Ear­li­er this week, Lenore Weiss wrote about Rab­bi Levi Sel­wyn and Torah Kosher­ing” and asked Rab­bi Sel­wyn a few ques­tion about the process. Her most recent col­lec­tion,Two Places, is now avail­able. She has been blog­ging here all week for Jew­ish Book Coun­cil’s Vis­it­ing Scribe series.

When I moved to Ster­ling­ton, Louisiana, the first ques­tion any per­son meet­ing me asked was, why did I move from Cal­i­for­nia? After a cer­tain time had passed, I began to ask that same ques­tion. The imme­di­ate answer was obvi­ous: I had packed up my books and bags because I had fall­en deeply in love and believed my mate and I could make a life togeth­er. I con­tin­ue to believe that, but I’m not sure you can remove a city girl from every­thing she knows. Maybe I had to give up too much. It wasn’t a slam-dunk deci­sion either. It had tak­en me two years to decide to move south. My friends and fam­i­ly watched me ago­nize: to move or not to move? It’s true. I’ve always had dif­fi­cul­ty mak­ing tran­si­tions. Dur­ing my ele­men­tary school years, just start­ing a new grade fanned me into nau­sea and cold sweats. So why should I expect this move to be any different?

I reflect upon Ruth and Nao­mi. While there isn’t a real par­al­lel here, there are enough — both my mate and I met after we had already been sea­soned by dif­fi­cult mar­riages, enough to rec­og­nize our heart’s desire. But at issue is the ques­tion of devot­ed loy­al­ty. After Nao­mi entreats Ruth to return to her own fam­i­ly in Beth­le­hem, Ruth tells her, entreat me not to leave thee [or] to return from fol­low­ing after thee: for whith­er thou goest, I will go; and where thou lodgest, I will lodge…”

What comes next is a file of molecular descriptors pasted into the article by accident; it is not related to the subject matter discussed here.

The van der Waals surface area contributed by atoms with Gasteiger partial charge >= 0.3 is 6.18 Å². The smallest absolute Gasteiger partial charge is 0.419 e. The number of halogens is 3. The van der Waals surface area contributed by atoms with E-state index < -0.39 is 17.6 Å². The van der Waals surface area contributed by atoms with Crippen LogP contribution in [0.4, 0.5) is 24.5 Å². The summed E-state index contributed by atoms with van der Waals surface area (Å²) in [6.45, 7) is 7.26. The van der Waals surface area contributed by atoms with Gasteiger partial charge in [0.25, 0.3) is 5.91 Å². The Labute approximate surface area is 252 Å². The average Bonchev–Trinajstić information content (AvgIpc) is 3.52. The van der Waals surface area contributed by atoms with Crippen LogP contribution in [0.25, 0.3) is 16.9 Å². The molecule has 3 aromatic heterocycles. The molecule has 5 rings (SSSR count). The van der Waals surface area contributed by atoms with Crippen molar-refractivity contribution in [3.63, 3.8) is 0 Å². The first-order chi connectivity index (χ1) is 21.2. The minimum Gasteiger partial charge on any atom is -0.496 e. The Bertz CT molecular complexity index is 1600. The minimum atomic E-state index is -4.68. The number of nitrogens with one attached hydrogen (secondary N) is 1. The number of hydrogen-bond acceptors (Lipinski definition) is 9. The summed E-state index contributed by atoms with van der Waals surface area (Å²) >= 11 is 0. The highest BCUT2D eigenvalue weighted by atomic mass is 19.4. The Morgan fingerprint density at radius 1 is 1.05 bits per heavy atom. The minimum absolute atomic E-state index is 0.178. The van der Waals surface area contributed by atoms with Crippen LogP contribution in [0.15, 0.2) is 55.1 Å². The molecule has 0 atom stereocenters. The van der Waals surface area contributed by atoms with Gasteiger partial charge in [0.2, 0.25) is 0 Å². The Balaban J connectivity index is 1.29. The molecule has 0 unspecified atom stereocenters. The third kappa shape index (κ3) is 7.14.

I’ve often won­dered what allowed Ruth to make that unequiv­o­cal dec­la­ra­tion. Was it devo­tion to her deceased hus­band, Mahlon that allowed her to stand by her moth­er-in-law? Did she not wish to return to an unsup­port­ive fam­i­ly where she knew she would lan­guish and die? Or was she just young, want­i­ng to see more of the world and knew she could do that at Naomi’s side? What­ev­er the rea­son, she did. Maybe she didn’t even have to think about it.

Which leads me to my own ques­tion. Can I love with­out nur­tur­ing who I am, and leave behind the mul­ti­tude of flow­ers that the but­ter­fly of my soul needs to drink? There’s always a chance I will dis­cov­er some­thing I nev­er could imag­ine on the thresh­ing floor of life by remain­ing at the side of a per­son who brings me joy. 

Maybe I’m look­ing at this the wrong way — maybe there’s a chance of cre­at­ing a new amal­gam. Because when it comes down to it, I’m not sure if G‑d placed me south so I could con­front myself and my writ­ing with­out the dis­trac­tions of city life — some­thing I could put off doing as long as there was some­where else to go. Or maybe this was not meant to be a long-term assignment.

Or just maybe I need a new Bible story.

I drove to the mall today, not one of my favorite pas­times. I want­ed to be around peo­ple and didn’t know what else to do with myself. 

I hear my girl­friends talk­ing in my head. 

Read more of Lenore Weis­s’s work here.

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